The financial sector is hailed as the crowning glory of the UK economy. But as it blooms, everything else withers. This is true wherever the financial sector becomes dominant in the economy, similar to what happens in an oil rich nation.
Nick Shaxson is an Investigative Journalist and author of “Treasure Islands”. His new book, The Finance Curse, will be published in early October.
Cross-posted from The Finance Curse
Alongside the launch of The Finance Curse, and my Guardian article, there’s a new study by Andrew Baker of the University of Sheffield, Gerald Epstein of the University of Massachusetts Amherst, and Juan Montecino of Columbia University, estimating that the UK has suffered a cumulative £4.5 trillion hit to its GDP from 1995-2015, due to its financial sector being too large and having turned away from its proper traditional functions towards more harmful and predatory ones. That is equivalent to 250 percent of GDP – or £170,000 per UK households.
That report is here (also here.) This image shows what the the table essentially represents:
In other words, if Britain had had an optimal, smaller financial sector focused on its traditional beneficial roles, it would have had a higher growth trajectory represented by the line A, but in the real world it had a lower growth trajectory due to oversized finance, on line C. (The £4.5 trillion, for wonks, is the area of the graph between lines A and C.)
How do they calculate this? Well, it’s (conservatively) the sum of two components. First is the long-running cost of the global financial crisis and its aftermath, which looks like this:
(This is a pretty standard calculation, and this £1.8 trillion is quite compatible with estimates by Andrew Haldane of the Bank of England, and others.)
Second, there’s a category called “misallocation” – which is, roughly, the £2.7 trillion damage to economic growth due to finance distorting the economy, and extracting wealth from it. That category looks like this:
In other words, economic growth has been lower, year after year, than it would have been if finance had been at its optimal size and serving its proper functions.
If you’re looking for examples of “misallocation”, look at this recent post, or my new Guardian Long reads article, or for the Full Monty, my book.
Adding these two figures – £1.8 trillion in crisis costs, and £2.7 trillion in misallocation costs, and you get £4.5 trillion (obviously taking care to avoid double counting: as the study explains, the data being used already “controls for business cycles associated with financial crises.”)
But wait! There’s a third category, known as “excess rent,” which is, roughly, too much profit and too much remuneration flowing to finance, over and above what they should earn for providing their services. (Banking billions, billionaires and bonuses, you might call it.)
That’s a further £700 billion. The academics don’t add this to the £4.5 trillion total to get £5.2 trillion, because a good chunk of those excess rents are from overseas. But there’s a good case to be made that plenty of it should be added. (People may try to push back against this idea, saying that excess rents are simply a transfer from one part of the economy to another. To get a sense why this isn’t so, imagine Amazon’s boss Jeff Bezos walks into a bar. Suddenly everyone in the bar is, on average, a billionaire. But to get a sense of how well they’re all really doing, you need to remove Bezos’ billions from the calculation.)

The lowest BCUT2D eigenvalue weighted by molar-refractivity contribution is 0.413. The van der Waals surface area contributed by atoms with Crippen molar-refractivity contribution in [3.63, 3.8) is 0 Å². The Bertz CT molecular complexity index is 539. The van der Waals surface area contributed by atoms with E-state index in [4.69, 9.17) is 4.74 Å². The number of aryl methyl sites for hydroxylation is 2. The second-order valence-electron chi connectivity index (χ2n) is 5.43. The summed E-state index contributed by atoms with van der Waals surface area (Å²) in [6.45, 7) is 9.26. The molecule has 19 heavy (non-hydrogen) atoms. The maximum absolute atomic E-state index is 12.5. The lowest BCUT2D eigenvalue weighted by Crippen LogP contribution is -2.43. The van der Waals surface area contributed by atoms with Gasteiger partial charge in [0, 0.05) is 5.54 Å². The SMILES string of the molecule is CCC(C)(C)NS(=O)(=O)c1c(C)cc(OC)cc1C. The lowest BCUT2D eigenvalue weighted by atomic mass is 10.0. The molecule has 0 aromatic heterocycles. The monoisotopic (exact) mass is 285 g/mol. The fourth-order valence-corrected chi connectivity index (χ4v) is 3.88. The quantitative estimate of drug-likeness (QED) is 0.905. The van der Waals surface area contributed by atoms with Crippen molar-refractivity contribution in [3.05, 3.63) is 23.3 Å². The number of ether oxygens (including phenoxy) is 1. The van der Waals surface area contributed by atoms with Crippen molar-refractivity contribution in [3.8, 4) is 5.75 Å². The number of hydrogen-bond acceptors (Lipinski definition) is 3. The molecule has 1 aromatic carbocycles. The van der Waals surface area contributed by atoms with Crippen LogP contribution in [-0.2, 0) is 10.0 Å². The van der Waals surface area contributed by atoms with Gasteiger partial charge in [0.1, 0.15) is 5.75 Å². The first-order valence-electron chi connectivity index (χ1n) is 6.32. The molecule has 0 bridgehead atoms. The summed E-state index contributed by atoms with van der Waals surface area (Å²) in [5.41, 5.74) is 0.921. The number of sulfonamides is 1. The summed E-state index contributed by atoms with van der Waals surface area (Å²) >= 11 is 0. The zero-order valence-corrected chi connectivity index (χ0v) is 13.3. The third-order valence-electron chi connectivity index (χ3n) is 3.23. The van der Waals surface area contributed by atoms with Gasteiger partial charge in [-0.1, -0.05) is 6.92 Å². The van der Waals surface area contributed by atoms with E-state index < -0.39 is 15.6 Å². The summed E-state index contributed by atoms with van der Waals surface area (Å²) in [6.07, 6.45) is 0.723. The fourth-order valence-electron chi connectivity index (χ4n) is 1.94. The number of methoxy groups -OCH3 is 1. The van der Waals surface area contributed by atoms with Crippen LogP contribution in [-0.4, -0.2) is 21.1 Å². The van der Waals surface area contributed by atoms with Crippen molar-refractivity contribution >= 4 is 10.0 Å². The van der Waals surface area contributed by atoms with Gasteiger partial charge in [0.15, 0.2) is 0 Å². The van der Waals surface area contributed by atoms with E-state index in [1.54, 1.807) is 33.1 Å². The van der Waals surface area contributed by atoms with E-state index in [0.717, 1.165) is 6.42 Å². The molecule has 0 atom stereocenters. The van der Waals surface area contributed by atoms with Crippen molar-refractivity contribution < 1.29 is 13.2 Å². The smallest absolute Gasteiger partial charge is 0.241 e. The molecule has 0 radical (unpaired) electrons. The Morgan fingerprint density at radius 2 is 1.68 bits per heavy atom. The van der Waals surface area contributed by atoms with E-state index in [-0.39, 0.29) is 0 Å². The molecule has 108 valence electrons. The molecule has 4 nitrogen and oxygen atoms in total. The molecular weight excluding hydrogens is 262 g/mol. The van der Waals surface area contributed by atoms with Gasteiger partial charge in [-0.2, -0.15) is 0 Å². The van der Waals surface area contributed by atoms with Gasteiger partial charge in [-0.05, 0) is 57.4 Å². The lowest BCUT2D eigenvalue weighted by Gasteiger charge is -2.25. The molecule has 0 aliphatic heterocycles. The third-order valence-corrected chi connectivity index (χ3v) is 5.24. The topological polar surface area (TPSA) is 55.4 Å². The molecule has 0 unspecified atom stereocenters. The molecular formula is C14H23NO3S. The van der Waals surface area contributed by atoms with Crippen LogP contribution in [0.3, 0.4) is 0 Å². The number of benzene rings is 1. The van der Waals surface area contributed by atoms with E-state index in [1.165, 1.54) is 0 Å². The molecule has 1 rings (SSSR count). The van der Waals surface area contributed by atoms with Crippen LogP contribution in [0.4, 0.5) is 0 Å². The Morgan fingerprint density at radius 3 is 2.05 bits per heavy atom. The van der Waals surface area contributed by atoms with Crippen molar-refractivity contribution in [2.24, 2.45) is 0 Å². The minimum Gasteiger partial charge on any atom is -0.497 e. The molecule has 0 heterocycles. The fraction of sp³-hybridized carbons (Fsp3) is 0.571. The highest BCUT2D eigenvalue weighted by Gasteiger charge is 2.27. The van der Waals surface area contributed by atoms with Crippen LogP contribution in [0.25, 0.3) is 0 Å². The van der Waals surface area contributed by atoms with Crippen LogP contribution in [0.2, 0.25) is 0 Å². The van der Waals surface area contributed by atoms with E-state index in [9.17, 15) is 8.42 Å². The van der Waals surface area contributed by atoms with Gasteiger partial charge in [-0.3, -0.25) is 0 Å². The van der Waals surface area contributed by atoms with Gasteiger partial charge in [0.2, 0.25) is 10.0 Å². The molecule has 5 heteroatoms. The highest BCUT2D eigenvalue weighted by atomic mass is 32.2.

The point is, the £4.5 trilion is a conservative total. (What is more, the damage is calculated up to 2015 – but the damage has continued to mount since then.)
What is the optimal size, and how do they calculate the damage?
There’s a whole body of academic research out there now which is known as “Too Much Finance” – all of which shows the same basic relationship. This research is summarised here.
As a financial sector in a country develops, it tends to support other parts of the economy – but only up to a point. There are several papers with graphs showing the same basic inverted u-shaped relationship – here’s one, from the IMF:
The Baker / Epstein / Montecino report uses a different, and more widely used metric, than the one in this graph, and that’s the ratio of credit to the economy, to GDP. The ‘sweet spot here’, the IMF and others have found, is when this credit, on the relevant measure, hits around 90-100 percent of GDP. The UK passed that point long ago, and over 1995-2015 averaged around 160 percent.
Based on where the UK is on the curve, and the angle of slope at that point, you can then get a rough estimate of the annual hit to growth. Then you add it up over the years.
My own back of the envelope estimate is that a 1.2 percent annual hit to growth will get you to 250 percent of lost GDP over 20 years. (Here’s how it works: in Year 1 your GDP is 1.2 percent smaller than it should have been. In year 2, your GDP starts 1.2 percent lower, and loses another 1.2 percent, for 2.4 percent. In year 3, you’re down 3.6 percent. Pretty soon, you’re talking real money.
The UK’s Finance Curse? Costs and Processes. Take a look.
It follows an earlier study by Epstein and Montecino, looking at the growth costs to the US of oversized finance:
we estimate that the financial system will impose an excess cost of as much as $22.7 trillion between 1990 and 2023, making finance in its current form a net drag on the American economy.
That was the first of its kind for the US, and this is the first of its kind for the UK.
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